University of Limerick Institutional Repository

Colonisation with extended-spectrum beta-lactamase (ESBL) not detected in a prevalence study.

DSpace Repository

Show simple item record

dc.contributor.author O'Connor, Ciara
dc.contributor.author Kiernan, Miranda G.
dc.contributor.author Finnegan, Cathriona
dc.contributor.author Powell, James
dc.contributor.author Power, Lorraine
dc.contributor.author O'Connell, Nuala H.
dc.contributor.author Dunne, Colum P.
dc.date.accessioned 2016-11-15T09:33:56Z
dc.date.issued 2016
dc.identifier.uri http://hdl.handle.net/10344/5339
dc.description peer-reviewed en_US
dc.description.abstract Background The Mid-West of Ireland has higher than average national rates of invasive extended-spectrum beta-lactamase (ESBL) bloodstream infections and carbapenemase-producing Enterobacteriaceae (CPE), with increasing numbers of ESBL isolates detected in community-dwelling patients. Aims To conduct a point prevalence study in a convenience sample of the Mid-West population with the aim of determining the extent of ESBL colonisation Methods Utilising anonymised community stool samples that had completed routine analysis, we conducted a point prevalence study over a four-week period on all samples that met defined inclusion and exclusion criteria. Limited epidemiological data was recorded: (1) age of patient, (2) gender, (3) sender location. From these stool specimens, rectal swabs were inoculated (eSwab™ 480CE, Copan, Italy), which were subsequently cultured on selective chromogenic agar (Colorex™ ESBL). Culture plates were incubated aerobically at 37˚C for 24 hours. Results Of 195 samples processed, 58% (n=112) were from females. The median patient age was 62.4 years (range 20-94 years). 186 samples (95%) originated from general practitioner clinics. During the study period, only nine eligible stool samples were received from LTCF (6 public). From 195 Colorex™ ESBL chromogenic agar plates cultured, no ESBL-producing organisms were detected. Conclusions This community point prevalence study did not identify ESBL-colonisation despite high numbers of patients with invasive ESBL bloodstream infections presenting for admission in our institution. We believe this may be because of our small sample size. Data regarding antimicrobial exposure and other risk factors for ESBL-colonisation was also not available. We remain vigilant for ESBL-producing organisms. en_US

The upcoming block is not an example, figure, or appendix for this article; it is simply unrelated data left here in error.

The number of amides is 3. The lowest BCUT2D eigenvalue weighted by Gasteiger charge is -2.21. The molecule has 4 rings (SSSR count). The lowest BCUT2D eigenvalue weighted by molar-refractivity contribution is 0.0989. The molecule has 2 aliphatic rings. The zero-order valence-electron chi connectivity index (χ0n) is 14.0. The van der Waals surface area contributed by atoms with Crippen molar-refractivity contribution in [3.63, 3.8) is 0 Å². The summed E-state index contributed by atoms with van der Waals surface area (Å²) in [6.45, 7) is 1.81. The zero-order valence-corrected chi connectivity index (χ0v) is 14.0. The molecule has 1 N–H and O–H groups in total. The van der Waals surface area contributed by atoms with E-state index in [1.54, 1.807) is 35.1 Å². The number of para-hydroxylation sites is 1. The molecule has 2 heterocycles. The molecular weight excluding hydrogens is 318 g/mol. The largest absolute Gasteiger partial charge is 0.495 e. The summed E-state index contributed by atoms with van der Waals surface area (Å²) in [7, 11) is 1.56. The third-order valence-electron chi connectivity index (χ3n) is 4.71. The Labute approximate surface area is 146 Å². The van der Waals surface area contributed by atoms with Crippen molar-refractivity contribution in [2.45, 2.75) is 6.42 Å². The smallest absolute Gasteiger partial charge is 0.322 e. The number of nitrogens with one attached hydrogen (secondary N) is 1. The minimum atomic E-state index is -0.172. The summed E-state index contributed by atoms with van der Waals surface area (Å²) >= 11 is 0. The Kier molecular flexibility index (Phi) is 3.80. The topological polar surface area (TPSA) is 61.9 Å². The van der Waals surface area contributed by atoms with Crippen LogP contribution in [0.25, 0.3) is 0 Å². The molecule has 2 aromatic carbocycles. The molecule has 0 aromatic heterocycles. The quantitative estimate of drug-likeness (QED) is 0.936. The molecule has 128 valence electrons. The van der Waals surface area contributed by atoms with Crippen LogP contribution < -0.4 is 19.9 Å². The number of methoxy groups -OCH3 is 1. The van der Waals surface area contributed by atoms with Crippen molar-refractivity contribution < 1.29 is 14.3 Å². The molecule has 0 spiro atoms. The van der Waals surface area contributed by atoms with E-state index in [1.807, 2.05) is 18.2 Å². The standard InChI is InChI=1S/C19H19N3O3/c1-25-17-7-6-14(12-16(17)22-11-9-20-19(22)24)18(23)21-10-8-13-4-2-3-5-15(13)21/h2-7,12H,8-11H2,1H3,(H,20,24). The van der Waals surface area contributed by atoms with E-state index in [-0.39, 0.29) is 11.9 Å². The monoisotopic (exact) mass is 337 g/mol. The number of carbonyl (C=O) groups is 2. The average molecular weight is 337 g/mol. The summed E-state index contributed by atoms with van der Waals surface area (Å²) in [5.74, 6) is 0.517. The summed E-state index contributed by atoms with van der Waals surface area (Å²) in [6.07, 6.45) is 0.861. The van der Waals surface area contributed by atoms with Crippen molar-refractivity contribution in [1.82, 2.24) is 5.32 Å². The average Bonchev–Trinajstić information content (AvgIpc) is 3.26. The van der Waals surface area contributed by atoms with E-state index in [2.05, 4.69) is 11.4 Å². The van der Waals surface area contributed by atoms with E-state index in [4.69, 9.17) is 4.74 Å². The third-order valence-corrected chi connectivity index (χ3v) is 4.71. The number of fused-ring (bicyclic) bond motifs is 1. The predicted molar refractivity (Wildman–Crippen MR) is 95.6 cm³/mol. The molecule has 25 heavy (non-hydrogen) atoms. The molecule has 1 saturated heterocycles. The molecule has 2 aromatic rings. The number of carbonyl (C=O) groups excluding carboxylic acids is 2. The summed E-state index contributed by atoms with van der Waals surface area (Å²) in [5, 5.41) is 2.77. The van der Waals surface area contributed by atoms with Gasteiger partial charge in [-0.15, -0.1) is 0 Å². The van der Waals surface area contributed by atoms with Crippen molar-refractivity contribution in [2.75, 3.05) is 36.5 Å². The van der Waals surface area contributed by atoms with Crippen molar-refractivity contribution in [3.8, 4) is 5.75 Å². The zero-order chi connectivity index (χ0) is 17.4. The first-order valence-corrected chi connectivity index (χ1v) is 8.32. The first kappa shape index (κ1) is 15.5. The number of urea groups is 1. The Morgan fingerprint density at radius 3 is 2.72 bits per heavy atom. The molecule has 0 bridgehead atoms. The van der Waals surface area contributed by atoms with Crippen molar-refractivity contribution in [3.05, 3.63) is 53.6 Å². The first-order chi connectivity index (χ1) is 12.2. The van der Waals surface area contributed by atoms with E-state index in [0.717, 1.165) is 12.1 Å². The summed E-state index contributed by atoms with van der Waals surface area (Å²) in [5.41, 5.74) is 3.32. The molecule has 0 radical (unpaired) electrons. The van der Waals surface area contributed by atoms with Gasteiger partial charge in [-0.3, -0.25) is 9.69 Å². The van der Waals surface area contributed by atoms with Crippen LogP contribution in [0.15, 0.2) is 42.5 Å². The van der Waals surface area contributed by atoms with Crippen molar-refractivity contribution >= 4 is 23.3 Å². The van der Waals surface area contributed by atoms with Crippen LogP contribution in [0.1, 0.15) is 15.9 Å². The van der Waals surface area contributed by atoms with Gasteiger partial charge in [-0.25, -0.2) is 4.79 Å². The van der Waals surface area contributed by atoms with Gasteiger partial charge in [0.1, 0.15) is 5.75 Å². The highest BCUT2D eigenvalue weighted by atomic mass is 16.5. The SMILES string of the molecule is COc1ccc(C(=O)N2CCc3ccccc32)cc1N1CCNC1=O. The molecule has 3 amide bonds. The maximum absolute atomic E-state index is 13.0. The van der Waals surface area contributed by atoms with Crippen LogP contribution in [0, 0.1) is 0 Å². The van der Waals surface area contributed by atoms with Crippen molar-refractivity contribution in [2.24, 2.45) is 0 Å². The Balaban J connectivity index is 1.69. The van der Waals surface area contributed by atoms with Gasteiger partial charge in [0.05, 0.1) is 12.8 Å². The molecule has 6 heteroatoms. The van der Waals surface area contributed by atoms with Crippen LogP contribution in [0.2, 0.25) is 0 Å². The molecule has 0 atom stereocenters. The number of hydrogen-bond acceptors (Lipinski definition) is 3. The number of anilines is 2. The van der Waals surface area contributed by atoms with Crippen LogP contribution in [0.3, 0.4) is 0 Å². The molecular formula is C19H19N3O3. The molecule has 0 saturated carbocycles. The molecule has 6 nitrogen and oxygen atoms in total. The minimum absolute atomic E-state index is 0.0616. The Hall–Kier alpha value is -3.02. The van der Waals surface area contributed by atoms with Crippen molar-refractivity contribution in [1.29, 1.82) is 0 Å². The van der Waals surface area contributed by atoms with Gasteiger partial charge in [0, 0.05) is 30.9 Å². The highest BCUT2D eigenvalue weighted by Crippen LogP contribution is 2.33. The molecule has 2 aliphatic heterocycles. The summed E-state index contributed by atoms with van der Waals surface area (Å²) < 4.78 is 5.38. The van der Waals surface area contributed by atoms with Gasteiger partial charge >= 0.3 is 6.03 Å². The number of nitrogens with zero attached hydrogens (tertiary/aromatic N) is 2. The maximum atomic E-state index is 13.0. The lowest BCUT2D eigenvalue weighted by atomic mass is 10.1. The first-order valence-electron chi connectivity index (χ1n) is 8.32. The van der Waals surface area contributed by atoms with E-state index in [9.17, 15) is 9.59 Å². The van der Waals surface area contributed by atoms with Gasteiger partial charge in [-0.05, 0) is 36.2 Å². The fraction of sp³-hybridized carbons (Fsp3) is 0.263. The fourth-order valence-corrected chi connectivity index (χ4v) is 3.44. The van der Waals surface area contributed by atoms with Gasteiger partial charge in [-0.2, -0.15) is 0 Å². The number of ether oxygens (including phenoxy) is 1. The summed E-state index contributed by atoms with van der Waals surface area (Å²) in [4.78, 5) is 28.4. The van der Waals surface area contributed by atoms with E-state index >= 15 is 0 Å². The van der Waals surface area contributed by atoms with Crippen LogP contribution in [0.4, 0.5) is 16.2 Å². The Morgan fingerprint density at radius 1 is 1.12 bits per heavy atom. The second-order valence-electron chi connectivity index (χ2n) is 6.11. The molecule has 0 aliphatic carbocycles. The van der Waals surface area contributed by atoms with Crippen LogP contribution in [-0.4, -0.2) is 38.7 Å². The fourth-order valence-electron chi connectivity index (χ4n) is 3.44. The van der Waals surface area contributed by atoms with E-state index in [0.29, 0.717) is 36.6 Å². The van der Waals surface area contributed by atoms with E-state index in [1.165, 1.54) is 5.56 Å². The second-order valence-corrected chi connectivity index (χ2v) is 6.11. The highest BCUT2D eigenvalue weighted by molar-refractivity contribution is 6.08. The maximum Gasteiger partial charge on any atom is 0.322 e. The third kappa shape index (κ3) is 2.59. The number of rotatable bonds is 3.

dc.language.iso eng en_US
dc.publisher Springer en_US
dc.relation.ispartofseries Irish Journal of Medical Science; 186 (3), pp. 723-727
dc.relation.uri http://dx.doi.org/10.1007/s11845-016-1505-8
dc.rights The original publication is available at www.springerlink.com en_US
dc.subject extended-spectrum beta-lactamase (ESBL)-producing enterobacteriaceae en_US
dc.subject Ireland en_US
dc.subject point prevalence study en_US
dc.subject rectal carriage en_US
dc.title Colonisation with extended-spectrum beta-lactamase (ESBL) not detected in a prevalence study. en_US
dc.type info:eu-repo/semantics/article en_US
dc.type.supercollection all_ul_research en_US
dc.type.supercollection ul_published_reviewed en_US
dc.date.updated 2016-11-15T08:56:53Z
dc.description.version ACCEPTED
dc.identifier.doi 10.1007/s11845-016-1505-8
dc.contributor.sponsor Irish Society of Clinical Microbiologists en_US
dc.date.embargoEndDate 2017-09-24
dc.embargo.terms 2017-09-24 en_US
dc.rights.accessrights info:eu-repo/semantics/openAccess en_US
dc.internal.rssid 1647876
dc.internal.copyrightchecked Yes
dc.identifier.journaltitle Irish journal of medical science
dc.description.status peer-reviewed


Files in this item

This item appears in the following Collection(s)

Show simple item record

Search ULIR


Browse

My Account

Statistics